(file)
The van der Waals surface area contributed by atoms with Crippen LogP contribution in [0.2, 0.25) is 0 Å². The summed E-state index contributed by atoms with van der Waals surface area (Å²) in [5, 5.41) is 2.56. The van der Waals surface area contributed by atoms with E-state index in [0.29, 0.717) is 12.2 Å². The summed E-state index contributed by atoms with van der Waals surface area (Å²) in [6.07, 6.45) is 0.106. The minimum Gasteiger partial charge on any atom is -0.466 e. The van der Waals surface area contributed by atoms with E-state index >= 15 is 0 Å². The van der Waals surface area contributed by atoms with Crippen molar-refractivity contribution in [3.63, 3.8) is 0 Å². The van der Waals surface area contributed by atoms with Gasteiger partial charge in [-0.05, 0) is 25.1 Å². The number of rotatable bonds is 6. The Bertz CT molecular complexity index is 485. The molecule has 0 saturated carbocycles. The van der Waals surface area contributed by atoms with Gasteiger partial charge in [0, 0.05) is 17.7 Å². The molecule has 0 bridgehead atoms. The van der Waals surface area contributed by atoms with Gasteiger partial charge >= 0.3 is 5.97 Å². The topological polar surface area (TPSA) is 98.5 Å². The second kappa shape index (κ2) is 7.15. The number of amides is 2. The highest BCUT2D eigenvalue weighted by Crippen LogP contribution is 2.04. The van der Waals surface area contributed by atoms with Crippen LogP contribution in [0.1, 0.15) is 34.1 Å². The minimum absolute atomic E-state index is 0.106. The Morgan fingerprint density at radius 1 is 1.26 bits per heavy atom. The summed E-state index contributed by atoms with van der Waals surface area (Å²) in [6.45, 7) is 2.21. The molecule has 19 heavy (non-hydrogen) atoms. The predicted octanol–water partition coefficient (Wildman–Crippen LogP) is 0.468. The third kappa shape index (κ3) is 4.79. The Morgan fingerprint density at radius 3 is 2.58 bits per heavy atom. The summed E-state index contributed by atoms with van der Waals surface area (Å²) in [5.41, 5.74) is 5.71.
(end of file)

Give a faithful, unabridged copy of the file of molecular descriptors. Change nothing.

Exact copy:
The van der Waals surface area contributed by atoms with Crippen LogP contribution in [0.2, 0.25) is 0 Å². The summed E-state index contributed by atoms with van der Waals surface area (Å²) in [5, 5.41) is 2.56. The van der Waals surface area contributed by atoms with E-state index in [0.29, 0.717) is 12.2 Å². The summed E-state index contributed by atoms with van der Waals surface area (Å²) in [6.07, 6.45) is 0.106. The minimum Gasteiger partial charge on any atom is -0.466 e. The van der Waals surface area contributed by atoms with E-state index >= 15 is 0 Å². The van der Waals surface area contributed by atoms with Crippen molar-refractivity contribution in [3.63, 3.8) is 0 Å². The van der Waals surface area contributed by atoms with Gasteiger partial charge in [-0.05, 0) is 25.1 Å². The number of rotatable bonds is 6. The Bertz CT molecular complexity index is 485. The molecule has 0 saturated carbocycles. The van der Waals surface area contributed by atoms with Gasteiger partial charge in [0, 0.05) is 17.7 Å². The molecule has 0 bridgehead atoms. The van der Waals surface area contributed by atoms with Gasteiger partial charge >= 0.3 is 5.97 Å². The topological polar surface area (TPSA) is 98.5 Å². The second kappa shape index (κ2) is 7.15. The number of amides is 2. The highest BCUT2D eigenvalue weighted by Crippen LogP contribution is 2.04. The van der Waals surface area contributed by atoms with Crippen LogP contribution in [0.1, 0.15) is 34.1 Å². The minimum absolute atomic E-state index is 0.106. The Morgan fingerprint density at radius 1 is 1.26 bits per heavy atom. The summed E-state index contributed by atoms with van der Waals surface area (Å²) in [6.45, 7) is 2.21. The molecule has 19 heavy (non-hydrogen) atoms. The predicted octanol–water partition coefficient (Wildman–Crippen LogP) is 0.468. The third kappa shape index (κ3) is 4.79. The Morgan fingerprint density at radius 3 is 2.58 bits per heavy atom. The summed E-state index contributed by atoms with van der Waals surface area (Å²) in [5.41, 5.74) is 5.71.